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Not Surprising: Currency Hedging Makes a Difference in Emerging Markets

Emerging markets currencies are getting plenty of attention these days and most of it is bad. Put the phrased “emerging markets currencies contagion” into Google and a tidy 13.5 million results are returned in a third of a second.

“Contagion” may be overused as a way of describing the current state of affairs with developing world currencies, but it is not inaccurate. The WisdomTree Emerging Currency Strategy Fund (CEW) is off 2.3% in the past month currencies across the emerging world have stumbled on renewed fears of Federal Reserve tapering. [Emerging Currencies Tumble]

If there is a glimmer of hope for investors looking to grab emerging markets bargains it is this: The hedged-currency theme that rose to acclaim last year due in large to Japan ETFs works with emerging markets funds. That is to say the db X-trackers MSCI Emerging Markets Hedged Equity Fund (DBEM) has been noticeably less bad in recent weeks than its unhedged rivals, the iShares MSCI Emerging Markets ETF (EEM) and the Vanguard FTSE Emerging Markets ETF (VWO) .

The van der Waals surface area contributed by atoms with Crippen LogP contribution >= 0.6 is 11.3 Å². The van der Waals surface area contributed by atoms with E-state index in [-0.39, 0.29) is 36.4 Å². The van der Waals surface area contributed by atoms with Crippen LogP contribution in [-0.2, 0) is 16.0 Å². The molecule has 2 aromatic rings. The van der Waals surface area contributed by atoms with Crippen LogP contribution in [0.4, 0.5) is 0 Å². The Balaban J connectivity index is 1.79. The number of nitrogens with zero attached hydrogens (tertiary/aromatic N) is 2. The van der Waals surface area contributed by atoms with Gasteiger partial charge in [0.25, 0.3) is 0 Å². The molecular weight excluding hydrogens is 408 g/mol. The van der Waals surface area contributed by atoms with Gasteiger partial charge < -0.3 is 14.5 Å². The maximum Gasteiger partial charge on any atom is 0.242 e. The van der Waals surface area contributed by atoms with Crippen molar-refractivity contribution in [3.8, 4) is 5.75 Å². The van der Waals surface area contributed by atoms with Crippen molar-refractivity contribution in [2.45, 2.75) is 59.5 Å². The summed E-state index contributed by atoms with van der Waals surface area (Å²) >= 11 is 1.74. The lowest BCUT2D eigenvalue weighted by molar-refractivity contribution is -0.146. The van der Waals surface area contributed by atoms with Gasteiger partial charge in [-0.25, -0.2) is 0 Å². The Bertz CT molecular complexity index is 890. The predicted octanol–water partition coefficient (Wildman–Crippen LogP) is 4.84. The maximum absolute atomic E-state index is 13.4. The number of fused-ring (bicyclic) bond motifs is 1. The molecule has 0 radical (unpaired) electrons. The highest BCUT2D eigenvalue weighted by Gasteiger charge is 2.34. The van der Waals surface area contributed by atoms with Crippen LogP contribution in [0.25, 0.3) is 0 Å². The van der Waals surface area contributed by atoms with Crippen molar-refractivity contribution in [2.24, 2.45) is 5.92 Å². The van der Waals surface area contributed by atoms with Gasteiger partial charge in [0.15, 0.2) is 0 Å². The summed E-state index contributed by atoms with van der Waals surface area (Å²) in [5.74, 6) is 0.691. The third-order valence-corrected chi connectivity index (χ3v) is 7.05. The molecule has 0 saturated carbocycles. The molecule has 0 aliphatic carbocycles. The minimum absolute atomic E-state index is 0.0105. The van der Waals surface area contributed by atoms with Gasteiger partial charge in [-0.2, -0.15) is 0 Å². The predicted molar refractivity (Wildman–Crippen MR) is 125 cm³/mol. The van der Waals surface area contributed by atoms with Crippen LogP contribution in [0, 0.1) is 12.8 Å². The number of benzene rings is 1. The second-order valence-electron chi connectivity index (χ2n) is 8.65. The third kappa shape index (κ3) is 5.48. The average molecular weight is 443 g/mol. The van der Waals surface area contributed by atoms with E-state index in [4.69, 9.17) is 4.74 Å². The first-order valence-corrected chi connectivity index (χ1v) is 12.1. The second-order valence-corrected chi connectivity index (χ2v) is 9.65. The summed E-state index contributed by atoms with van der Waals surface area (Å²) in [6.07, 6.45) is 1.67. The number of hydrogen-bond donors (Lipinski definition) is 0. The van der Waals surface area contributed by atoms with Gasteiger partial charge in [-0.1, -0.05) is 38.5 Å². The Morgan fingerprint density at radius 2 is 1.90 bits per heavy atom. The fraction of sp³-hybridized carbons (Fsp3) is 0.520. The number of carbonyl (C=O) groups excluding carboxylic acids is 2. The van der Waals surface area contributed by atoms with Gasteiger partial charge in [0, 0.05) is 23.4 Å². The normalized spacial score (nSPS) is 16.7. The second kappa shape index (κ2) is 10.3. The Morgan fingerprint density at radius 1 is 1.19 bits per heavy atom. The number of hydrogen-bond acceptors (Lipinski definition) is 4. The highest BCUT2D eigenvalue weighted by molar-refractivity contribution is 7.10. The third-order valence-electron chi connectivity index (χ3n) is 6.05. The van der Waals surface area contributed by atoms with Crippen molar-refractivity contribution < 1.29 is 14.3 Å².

Here is a one–month chart of that trio. Obviously, there is nothing to write home about there, but DBEM has clearly outperformed/been less offensive than EEM and VWO.

DBEM may get a bum rap for being thinly traded and small ($22.4 million in assets under management), but less bad is the new black with emerging markets, at least for the time being. Plus, DBEM has slightly outpaced its unhedged rivals over the past year, a time in which the Chinese yuan and South Korean won have two of the strongest emerging currencies. China and South Korea combine for 37.2% of DBEM’s weight.

While those are DBEM’s largest country weights, the ETF’s Fragile Five, or BIITS, exposure should not be overlooked. Brazil, India, Indonesia, Turkey and South Africa, the BIITS/Fragile Five countries, are home to some of most downtrodden currencies in the developing world.

That is a drag on a fund such as EEM which allocates about 28% of its weight to the Fragile Five. Currency fragility in the BIITS quartet is less of a concern for DBEM not only because it is a hedged product, but also because only two BIITS nations – Brazil and India – are found among the ETF’s top-nine country weights and combine for just 17% of DBEM’s total weight. [Risks Aplenty in Indonesia]

DBEM Top Country Weights

Tom Lydon’s clients own shares of EEM.